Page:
Journal article

Xiang X, Zhang X, Zhu Y, Chaffey G, Gu Y, Green Tet al., 2019, The Resonant Modular Multilevel DC Converters for High Step-ratio and Low Step-ratio Interconnection in MVDC Distribution Network, IECON 2019 - 45th Annual Conference of the IEEE Industrial Electronics Society

Conference paper

Gu Y, Liu J, Green TC, Li W, He Xet al., 2019, Motion-induction compensation to mitigate sub-synchronous oscillation in wind farms, IEEE Transactions on Sustainable Energy, Vol: 11, Pages: 1247-1256, ISSN: 1949-3029

This paper presents a comprehensive solution to mitigate the sub-synchronous oscillation (SSO) in wind farms connected to series-compensated transmission lines. The concept of motion-induction amplification (MIA) is introduced to reinterpret the physical root cause of the negative resistance in doubly-fed induction generators (DFIGs). Based on this new interpretation, a novel control scheme called motion-induction compensation (MIC) is proposed to counteract the MIA effect. The MIC control eliminates the negative resistance in DFIGs across the entire frequency range, and makes the Type-III (DFIG) generator behave like a Type-IV generator in dynamics. The proposed solution provides wide-range SSO damping and also shows excellent robustness against model and measurement errors.

Journal article

Lachichi A, Junyent Ferre A, Green T, 2019, Comparative optimization design of a modular multilevel converter tapping cells and a 2L-VSC for hybrid LV ac/dc microgrids, IEEE Transactions on Industry Applications, Vol: 55, Pages: 3228-3240, ISSN: 0093-9994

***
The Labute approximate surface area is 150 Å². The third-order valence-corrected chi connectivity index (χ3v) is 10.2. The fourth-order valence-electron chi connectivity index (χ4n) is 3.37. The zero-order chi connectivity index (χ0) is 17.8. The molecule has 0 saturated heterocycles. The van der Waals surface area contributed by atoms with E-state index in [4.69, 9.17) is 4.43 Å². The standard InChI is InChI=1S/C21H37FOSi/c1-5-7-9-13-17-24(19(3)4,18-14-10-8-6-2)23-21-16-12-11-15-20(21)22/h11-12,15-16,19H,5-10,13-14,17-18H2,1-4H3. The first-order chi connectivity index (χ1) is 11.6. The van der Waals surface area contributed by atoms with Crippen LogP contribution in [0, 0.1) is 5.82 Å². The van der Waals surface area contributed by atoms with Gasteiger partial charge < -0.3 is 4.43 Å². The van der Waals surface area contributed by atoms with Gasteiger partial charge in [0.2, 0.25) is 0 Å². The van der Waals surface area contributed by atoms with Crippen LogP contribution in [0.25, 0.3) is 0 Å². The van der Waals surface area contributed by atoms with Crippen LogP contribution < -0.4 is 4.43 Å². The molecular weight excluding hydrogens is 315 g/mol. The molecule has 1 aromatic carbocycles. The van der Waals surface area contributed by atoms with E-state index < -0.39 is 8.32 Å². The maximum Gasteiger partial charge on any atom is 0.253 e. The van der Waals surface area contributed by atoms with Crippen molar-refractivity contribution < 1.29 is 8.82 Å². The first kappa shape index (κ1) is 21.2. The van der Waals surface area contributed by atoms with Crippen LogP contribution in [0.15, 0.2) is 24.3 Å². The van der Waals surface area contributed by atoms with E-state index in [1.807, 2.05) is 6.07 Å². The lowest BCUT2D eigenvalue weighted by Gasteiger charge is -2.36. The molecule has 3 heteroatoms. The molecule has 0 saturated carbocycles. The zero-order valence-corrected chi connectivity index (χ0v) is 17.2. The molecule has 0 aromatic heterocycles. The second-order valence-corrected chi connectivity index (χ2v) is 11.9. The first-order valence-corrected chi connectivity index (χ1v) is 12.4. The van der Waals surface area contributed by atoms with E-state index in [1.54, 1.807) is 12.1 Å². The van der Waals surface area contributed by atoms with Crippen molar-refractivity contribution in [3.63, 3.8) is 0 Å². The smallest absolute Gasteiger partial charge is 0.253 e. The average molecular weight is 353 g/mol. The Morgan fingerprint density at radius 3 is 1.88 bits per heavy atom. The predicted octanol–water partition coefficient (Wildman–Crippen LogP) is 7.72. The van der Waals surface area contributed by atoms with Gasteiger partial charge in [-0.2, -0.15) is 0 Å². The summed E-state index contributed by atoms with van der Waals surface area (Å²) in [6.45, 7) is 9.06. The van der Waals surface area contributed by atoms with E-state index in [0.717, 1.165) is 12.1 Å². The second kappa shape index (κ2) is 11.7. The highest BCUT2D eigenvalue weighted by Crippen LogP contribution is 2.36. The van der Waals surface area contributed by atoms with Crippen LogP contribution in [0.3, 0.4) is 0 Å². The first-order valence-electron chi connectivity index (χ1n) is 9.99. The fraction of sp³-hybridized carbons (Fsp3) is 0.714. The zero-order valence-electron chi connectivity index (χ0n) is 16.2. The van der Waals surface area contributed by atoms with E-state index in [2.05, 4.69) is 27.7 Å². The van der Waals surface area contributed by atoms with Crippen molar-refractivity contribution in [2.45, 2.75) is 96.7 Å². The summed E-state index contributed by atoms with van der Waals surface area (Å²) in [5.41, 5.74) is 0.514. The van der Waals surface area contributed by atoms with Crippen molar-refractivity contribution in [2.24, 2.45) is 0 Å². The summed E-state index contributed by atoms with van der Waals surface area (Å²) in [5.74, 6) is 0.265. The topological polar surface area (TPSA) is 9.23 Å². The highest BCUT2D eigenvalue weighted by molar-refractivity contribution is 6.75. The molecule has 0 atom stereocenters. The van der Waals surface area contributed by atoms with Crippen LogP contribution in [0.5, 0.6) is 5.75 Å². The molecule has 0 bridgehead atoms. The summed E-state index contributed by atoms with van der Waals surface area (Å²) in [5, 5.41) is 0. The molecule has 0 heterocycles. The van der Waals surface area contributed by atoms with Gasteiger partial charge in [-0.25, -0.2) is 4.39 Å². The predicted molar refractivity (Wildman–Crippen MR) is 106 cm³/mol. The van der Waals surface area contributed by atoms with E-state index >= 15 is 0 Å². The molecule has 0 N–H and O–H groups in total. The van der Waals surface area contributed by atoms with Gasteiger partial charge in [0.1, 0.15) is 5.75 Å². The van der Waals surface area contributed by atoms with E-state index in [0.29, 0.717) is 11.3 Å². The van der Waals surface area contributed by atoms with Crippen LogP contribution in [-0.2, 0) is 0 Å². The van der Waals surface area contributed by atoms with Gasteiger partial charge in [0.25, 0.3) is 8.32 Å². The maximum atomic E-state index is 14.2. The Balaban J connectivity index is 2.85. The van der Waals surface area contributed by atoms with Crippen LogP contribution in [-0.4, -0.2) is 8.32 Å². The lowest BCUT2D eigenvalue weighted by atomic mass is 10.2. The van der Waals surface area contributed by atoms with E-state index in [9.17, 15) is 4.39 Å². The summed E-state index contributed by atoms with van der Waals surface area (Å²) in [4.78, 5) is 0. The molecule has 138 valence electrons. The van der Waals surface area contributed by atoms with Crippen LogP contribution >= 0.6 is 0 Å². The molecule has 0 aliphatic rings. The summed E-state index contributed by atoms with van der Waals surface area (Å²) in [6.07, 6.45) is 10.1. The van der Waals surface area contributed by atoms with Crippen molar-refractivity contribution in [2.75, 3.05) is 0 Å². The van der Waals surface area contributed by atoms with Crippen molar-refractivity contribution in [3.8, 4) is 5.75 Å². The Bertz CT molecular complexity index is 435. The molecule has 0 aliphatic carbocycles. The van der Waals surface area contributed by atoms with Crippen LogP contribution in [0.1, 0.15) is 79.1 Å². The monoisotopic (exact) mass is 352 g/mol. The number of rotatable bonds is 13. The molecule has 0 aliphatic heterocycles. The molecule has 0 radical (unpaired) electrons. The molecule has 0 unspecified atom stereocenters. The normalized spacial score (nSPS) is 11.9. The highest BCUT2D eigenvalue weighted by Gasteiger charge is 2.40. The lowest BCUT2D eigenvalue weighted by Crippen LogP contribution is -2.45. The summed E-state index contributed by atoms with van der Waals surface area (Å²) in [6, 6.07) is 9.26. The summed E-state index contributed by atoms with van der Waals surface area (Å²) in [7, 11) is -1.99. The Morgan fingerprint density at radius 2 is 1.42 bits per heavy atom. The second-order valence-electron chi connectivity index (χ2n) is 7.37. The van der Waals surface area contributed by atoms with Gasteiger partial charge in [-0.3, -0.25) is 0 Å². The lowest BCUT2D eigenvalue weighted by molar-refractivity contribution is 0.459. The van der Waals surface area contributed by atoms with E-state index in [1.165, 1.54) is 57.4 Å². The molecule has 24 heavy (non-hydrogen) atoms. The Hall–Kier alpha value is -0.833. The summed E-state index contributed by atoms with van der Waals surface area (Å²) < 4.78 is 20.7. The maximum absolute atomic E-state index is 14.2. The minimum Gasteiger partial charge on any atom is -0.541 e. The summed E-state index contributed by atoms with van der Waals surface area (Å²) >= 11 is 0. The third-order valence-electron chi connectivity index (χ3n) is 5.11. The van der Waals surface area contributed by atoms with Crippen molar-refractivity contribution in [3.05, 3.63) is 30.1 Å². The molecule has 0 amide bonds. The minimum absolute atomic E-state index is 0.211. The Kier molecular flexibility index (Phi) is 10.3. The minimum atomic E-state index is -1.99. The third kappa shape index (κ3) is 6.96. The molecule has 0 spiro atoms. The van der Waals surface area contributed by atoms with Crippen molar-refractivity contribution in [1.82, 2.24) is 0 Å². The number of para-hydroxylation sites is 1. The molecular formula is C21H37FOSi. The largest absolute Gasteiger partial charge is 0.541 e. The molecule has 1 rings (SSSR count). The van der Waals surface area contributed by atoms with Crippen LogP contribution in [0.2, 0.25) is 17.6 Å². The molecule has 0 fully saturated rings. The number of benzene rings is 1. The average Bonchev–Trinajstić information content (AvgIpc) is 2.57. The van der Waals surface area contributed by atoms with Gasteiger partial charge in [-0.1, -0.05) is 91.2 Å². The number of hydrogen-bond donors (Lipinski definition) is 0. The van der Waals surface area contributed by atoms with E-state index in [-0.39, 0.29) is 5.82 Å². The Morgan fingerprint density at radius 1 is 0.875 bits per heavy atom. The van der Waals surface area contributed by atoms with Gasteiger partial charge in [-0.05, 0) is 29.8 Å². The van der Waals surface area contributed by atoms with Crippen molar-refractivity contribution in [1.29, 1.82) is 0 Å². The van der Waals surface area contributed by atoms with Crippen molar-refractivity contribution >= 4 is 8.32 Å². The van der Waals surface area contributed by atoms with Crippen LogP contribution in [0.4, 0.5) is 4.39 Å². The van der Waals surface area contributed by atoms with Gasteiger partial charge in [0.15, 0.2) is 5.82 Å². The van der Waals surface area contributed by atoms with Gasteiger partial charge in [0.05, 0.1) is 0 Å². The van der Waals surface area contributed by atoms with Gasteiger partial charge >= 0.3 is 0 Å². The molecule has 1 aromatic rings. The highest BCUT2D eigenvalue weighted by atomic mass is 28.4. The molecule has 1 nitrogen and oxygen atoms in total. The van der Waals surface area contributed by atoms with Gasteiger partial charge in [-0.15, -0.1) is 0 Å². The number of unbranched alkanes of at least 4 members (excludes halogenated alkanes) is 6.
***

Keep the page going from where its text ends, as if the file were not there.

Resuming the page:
The paper presents the performance of the modular multilevel converter tapping cells associated with an ac filter in term of efficiency and power density in a hybrid LV ac/dc microgrid application and compares it to the performance of the conventional topology used in LV application, i.e., the Two-Level voltage source converter (2L VSC). A bi-objective optimization based on the Genetic Algorithm is hence developed, providing details on designing the components of the LCL filter, the MMC and the 2L VSC. The MMC reaches an efficiency of 99.4% when the main dcgrid is left floating. However, due to its modularity and scalability, offering multiport connections option, the MMC tapping cells has the disadvantage of low power density. Exploring the filtering capability of the equivalent arm inductance of the MMC seen from the ac grid side, optimization design results show that higher switching frequencies allow a significant volume reduction of the inductive components of the MMC/LCL filter while higher switching frequencies have little impact on the switching losses of the MMC. This has the benefit of reducing the overall footprint of the converter and encouraging the use of the MMC in LV application.

Journal article